by Sr. Elizabeth Ann, SSJD
There is a story told about Martin on his way into Amiens meeting a beggar who was almost naked. Martin cut his soldier’s cloak in half and gave it to the beggar. Later, Martin had a dream in which he saw Christ clothed in half a soldier’s cloak who said, “Martin, a mere catechumen, covered me with his garment.” Martin, not yet baptized, took to heart the works of mercy we heard in the gospel today: to clothe the naked.
Stephen Reynold’s account of the life of Martin in For All The Saints tells a good story. After he’d left the army, Martin was baptized and for his first few years as a Christian lived a very aesthetic life, eventually organizing the first monastic community in France. In 372 he was elected Bishop of Tours but continued to live as a monk.
Martin was disliked by other Bishops. Reynolds suggests that it could well have been snobbery on the part of the other Bishops who saw themselves as part of the establishment and immersed in the culture of the Roman Empire. Soldiers were despised by the cultured and excluded in principle by the Church. Martin was not allowed to be baptized until he had retired as a soldier.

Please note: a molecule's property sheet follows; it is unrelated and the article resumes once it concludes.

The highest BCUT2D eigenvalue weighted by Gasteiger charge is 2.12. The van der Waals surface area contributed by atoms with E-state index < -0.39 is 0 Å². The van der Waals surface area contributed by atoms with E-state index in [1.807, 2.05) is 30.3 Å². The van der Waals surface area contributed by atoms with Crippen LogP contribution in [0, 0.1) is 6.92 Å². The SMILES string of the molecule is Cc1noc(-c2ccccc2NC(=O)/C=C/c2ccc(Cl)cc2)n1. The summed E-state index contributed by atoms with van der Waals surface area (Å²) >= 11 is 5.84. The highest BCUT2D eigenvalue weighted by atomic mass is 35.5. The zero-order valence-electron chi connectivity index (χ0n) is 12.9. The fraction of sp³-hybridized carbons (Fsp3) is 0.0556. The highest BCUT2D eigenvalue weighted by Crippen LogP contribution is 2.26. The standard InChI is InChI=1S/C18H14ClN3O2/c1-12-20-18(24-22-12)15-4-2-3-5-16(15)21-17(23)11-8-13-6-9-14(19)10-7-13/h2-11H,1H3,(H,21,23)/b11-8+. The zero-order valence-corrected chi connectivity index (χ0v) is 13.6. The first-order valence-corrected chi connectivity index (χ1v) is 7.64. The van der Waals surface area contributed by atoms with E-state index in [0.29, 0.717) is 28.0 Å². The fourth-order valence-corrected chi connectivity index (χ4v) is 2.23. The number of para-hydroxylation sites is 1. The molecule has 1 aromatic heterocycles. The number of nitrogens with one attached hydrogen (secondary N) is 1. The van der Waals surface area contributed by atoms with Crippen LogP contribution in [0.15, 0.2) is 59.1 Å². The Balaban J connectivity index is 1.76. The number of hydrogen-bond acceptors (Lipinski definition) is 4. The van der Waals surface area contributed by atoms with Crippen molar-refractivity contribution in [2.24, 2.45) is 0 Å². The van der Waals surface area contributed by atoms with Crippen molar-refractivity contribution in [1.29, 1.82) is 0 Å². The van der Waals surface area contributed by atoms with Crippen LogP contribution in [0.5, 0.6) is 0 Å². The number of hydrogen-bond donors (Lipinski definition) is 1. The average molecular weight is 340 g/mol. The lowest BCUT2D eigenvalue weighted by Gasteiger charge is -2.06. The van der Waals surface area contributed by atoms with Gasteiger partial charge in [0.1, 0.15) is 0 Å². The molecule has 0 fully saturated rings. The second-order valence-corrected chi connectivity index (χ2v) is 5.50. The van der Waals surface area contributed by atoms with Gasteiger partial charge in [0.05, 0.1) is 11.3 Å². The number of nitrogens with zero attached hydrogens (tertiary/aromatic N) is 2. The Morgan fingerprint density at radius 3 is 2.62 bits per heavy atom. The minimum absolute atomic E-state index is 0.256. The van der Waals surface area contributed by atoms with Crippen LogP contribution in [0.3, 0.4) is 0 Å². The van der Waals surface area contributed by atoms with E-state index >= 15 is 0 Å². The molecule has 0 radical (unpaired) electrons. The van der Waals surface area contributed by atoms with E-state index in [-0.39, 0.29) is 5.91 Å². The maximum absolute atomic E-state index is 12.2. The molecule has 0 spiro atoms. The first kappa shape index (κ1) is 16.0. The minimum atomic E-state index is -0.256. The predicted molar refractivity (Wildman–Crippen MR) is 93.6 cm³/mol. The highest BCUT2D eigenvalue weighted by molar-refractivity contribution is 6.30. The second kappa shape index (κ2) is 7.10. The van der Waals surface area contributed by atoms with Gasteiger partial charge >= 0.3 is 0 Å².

But it was Martin’s life as a monk which really irritated the other Bishops. Martin did not accept the values of empire but was more concerned with mercy for the poor, living as a monk himself. By the end of the 4th Century, the Christian Church was on its way to becoming, as Reynolds puts it, the “Roman empire at prayer.” There arose a heated dispute between Martin and the other Bishops, each threatening the other with excommunication. The other Bishops were ready and eager to accept troops from the emperor to help suppress a heresy in Spain. Although Martin also was opposed to the heresy, he disagreed in using violent means to further the work of the gospel. This is an interesting stance from one who had served as a soldier with experience of how soldiers imposed imperial peace on subjugated peoples. Could there be actual peace when it was imposed through violent means? Martin could not reconcile Christ’s message of compassion, justice, mercy, and peace with the use of violence in quelling heresy, nor in furthering the peaceable kingdom of God as Christ taught. It is Martin’s stance of integrity as a Christian in opposition to empire and power which really speaks to me on this day when we remember the many fallen in far too many wars. Lest we forget. As Thich Nhat Han has said and as Martin lived, “there is no way to peace. Peace is the way.” Amen.